SPRINGDALE -- Jeff Kent ran his first full marathon Saturday. It could not have gone much better.
Jeff Kent of Fayetteville holds his medal Saturday after plac-ing first during the The 42nd annual Hogeye Marathon.
Runners race during the The 42nd annual Hogeye Marathon on Saturday in Downtown Springdale.
Kay Evans of Chocowinity, N.C., crosses the finish line to place first in the female division during the race.
Kent obliterated the Hogeye Marathon record and the field of runners on Saturday, finishing the 26.2-mile course in 2 hours, 34 minutes, 15.55 seconds. The 33-year-old former director of operations for the Arkansas women's track program finished 12 minutes ahead of second-place runner Austin Simkins, who clocked a 2:46:37.45. Both winning times Saturday bested the mark set by last year's marathon winner, John Bitner, who clocked a 3:04:28.
42nd Hogeye Marathon
- Complete race results located at race-wizard.com
Although this year marked the 42nd year of the Hogeye, this was just the second year it has been held in Springdale. In last year's event, all times were record marks, but even using that as a measuring stick, Kent's time was remarkable. That it came in his first-ever marathon made for a storybook day.
"Back at the first of the year, I decided I wanted to run my first marathon," Kent said. "I wanted it to be a real special one as far as significance to me. Fayetteville and Northwest Arkansas is where I met my wife. So this was the perfect race."
Kent, who was a collegiate runner at the University of Iowa, said he dedicated his race to his grandfathers, who have both passed away in the past two years.
He credited living and training in Fayetteville, where the terrain offers more climbs, as getting him prepared for the Hogeye. After leaving Arkansas, Kent coached track at Purdue before leaving the coaching profession last May. He and his family have returned to Northwest Arkansas. Prior to Saturday, Kent said he'd only competed in three races in the past two years.
"The course today was exceptionally marked," Kent said, a sentiment shared by most runners Saturday. "They did such a terrific job, the bikers, the law enforcement, just everybody putting this together. I thought the toughest part was on Don Tyson (Parkway) heading into the wind with some hills there. It was just a perfect course."
Kent said he trained hard for the past month to prepare for the marathon, pulling back the last two weeks to keep his legs fresh. Still, having never done a full marathon before, Kent said he really did not know what to expect.
"I wanted to be a little cautious for the first 13 or 14 miles," he said. "Once I realized 5:50 to 6 minutes was real comfortable, I felt a lot more confident as I went on to maintain that and maybe run a little faster. So it was just a matter of trusting my gut."
Kay Evans claimed the female division of the marathon in 3:37:59.67. The 56-year-old distance runner from Chocowinity, N.C., is a veteran marathoner, having competed in more than 100, she said. Saturday marked her third full marathon this year.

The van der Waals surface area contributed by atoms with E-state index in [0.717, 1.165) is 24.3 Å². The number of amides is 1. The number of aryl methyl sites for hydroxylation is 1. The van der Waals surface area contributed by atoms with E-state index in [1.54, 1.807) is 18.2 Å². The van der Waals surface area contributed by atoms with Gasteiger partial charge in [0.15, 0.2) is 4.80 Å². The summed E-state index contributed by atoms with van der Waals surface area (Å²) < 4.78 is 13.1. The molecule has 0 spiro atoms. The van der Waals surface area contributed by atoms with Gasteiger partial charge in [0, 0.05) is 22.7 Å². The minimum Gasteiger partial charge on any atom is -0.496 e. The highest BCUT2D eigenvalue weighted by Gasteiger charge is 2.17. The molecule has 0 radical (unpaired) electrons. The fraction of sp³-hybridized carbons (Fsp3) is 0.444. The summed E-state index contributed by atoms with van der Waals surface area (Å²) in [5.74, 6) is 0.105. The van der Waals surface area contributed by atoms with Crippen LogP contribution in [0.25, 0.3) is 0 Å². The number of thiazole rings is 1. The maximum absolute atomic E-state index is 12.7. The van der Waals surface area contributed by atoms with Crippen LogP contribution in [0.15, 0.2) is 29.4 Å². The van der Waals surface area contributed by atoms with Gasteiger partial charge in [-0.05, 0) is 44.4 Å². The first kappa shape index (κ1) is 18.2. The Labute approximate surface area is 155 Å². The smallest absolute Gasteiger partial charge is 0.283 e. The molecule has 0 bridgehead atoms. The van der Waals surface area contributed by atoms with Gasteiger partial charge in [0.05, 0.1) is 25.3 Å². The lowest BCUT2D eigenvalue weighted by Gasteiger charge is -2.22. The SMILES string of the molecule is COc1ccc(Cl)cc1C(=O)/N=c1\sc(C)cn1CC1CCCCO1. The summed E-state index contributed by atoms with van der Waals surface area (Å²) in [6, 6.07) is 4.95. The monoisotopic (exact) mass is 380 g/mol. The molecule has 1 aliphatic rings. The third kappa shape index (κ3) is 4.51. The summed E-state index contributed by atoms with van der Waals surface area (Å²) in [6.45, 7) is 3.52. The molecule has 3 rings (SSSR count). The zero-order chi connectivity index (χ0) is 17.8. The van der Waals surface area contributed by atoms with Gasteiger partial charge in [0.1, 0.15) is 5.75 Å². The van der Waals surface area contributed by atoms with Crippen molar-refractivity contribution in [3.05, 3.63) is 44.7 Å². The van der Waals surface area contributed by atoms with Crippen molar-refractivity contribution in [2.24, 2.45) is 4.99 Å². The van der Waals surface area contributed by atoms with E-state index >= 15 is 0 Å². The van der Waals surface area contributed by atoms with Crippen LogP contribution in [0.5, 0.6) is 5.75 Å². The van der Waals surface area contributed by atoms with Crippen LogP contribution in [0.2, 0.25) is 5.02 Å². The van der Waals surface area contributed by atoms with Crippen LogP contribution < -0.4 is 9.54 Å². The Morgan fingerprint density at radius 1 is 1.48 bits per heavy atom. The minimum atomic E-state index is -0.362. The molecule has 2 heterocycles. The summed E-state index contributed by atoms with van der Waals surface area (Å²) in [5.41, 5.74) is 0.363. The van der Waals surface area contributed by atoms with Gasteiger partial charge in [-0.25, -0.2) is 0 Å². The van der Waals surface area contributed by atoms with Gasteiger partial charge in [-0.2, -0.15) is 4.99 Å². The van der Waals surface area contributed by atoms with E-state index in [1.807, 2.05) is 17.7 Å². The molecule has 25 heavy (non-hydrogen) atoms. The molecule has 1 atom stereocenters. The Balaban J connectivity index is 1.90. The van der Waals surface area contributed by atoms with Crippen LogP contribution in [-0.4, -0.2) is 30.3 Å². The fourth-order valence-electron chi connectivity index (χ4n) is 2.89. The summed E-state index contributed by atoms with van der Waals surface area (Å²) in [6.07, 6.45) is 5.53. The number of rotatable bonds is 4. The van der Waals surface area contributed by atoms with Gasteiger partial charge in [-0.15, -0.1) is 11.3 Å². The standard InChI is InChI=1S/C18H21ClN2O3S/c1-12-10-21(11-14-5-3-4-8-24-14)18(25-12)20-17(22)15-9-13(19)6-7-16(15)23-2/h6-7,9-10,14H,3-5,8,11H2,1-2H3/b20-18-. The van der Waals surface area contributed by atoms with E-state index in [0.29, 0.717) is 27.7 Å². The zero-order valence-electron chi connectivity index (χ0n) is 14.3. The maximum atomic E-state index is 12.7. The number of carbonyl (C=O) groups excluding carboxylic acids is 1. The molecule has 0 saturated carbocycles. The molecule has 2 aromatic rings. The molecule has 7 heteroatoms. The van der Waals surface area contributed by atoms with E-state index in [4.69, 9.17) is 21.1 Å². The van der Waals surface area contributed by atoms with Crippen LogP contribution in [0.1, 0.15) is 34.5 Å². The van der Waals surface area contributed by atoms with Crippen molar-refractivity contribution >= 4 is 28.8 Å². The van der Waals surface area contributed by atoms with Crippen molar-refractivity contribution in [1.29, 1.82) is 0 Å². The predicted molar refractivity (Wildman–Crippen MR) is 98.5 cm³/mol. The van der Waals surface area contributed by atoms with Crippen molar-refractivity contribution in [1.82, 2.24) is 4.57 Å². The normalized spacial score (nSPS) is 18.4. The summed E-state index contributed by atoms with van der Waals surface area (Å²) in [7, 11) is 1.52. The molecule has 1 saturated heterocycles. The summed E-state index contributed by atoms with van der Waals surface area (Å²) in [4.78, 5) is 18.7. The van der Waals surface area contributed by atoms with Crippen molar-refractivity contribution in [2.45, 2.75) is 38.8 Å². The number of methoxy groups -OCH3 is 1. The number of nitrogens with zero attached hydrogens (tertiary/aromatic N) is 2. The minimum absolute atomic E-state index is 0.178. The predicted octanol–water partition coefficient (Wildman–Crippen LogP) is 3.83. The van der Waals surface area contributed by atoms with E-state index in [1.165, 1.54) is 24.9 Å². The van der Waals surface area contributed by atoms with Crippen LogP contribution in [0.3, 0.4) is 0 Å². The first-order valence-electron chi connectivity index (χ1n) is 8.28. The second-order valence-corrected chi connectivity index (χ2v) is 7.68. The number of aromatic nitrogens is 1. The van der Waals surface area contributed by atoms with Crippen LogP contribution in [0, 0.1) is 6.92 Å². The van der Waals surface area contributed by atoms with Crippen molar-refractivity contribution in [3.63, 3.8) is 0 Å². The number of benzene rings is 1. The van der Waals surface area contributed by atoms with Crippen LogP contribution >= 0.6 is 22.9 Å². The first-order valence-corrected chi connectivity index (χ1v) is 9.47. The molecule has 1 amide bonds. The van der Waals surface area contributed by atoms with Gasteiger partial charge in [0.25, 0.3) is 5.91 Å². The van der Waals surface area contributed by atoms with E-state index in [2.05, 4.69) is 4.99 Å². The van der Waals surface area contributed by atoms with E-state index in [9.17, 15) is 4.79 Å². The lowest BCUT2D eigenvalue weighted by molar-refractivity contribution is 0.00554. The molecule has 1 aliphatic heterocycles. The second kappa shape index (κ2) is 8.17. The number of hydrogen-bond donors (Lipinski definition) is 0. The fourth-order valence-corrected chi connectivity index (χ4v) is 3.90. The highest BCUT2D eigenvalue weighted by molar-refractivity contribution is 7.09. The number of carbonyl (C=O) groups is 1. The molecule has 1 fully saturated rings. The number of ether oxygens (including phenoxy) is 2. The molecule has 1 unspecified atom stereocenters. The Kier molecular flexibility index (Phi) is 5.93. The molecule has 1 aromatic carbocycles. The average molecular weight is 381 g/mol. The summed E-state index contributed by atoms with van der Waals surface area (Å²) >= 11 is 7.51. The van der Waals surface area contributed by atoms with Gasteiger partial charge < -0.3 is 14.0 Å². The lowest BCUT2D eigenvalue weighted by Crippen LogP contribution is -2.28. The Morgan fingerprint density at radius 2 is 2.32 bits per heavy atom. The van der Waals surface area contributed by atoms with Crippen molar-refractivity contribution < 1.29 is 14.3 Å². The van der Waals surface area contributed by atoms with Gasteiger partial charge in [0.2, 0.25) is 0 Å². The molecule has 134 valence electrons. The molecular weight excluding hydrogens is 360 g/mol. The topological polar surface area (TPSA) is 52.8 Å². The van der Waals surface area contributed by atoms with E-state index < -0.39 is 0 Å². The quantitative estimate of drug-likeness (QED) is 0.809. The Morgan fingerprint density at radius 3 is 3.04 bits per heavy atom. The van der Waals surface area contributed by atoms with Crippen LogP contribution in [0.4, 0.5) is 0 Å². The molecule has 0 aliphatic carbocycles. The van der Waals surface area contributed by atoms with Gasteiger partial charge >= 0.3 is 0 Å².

"This was a little better time," Evans said. "This was a little hilly course."
Evans did not become a serious runner until she was in her 30s, she said. Her partner persuaded her to take it up, she added.
"I had gained some weight over the years, and he was a runner," she said. "He tried to get me to run, and I hated it. So about the time I started to like it, he hurt his back. I ran a 5K with a friend, and from there I just wanted to keep going."
The cold weather was just what the runners needed said race director Tabby Holmes. Temperatures at the start of the race were in the low 30s with a north wind.
"It was a little windy, but the cold weather makes the runners want to run faster," Holmes said. "The turnout this year was even better than we expected. We had about 350 more runners over last year. We were a little worried moving it back a week from last year that it might be hot. But we're thrilled. It allows us to give back more to the community."
Fort Smith native Jay Glidewell, 23, cruised to the half-marathon win in the men's division in 1:24:57.73. The University of Arkansas graduate is a phlebotomist at Sparks Hospital in Fort Smith and will be entering the nursing program at UAFS next week. Glidewell ran the Boston Marathon last year.
Michelle LeMaster, 24, traveled from Olive Branch, Miss., to finish as the top female runner in the half-marathon in 1:38:12.35, but her trip wasn't all pleasure. She is also a job candidate at Tyson Foods, she said and timed her job interview with the Hogeye.
In the 5K, Branson Willis, 15, made it two straight dominating performances in a row. The Bentonville West freshman breezed to an 18:23.95 to win by a comfortable margin like he did last week at the Bentonville Half. Savana Herbert, 20, nipped 9-year-old Helen Hesselgren to claim top female honors. Herbert ran a 21:27.63, and Hesselgren clocked a 21:32.83.
The Golden Eagles of Springdale won the four-person marathon in 3:34:07.76.
Next year's race will be held April 5-6 in Springdale.
Sports on 04/15/2018
Print Headline: Kent shatters Hogeye record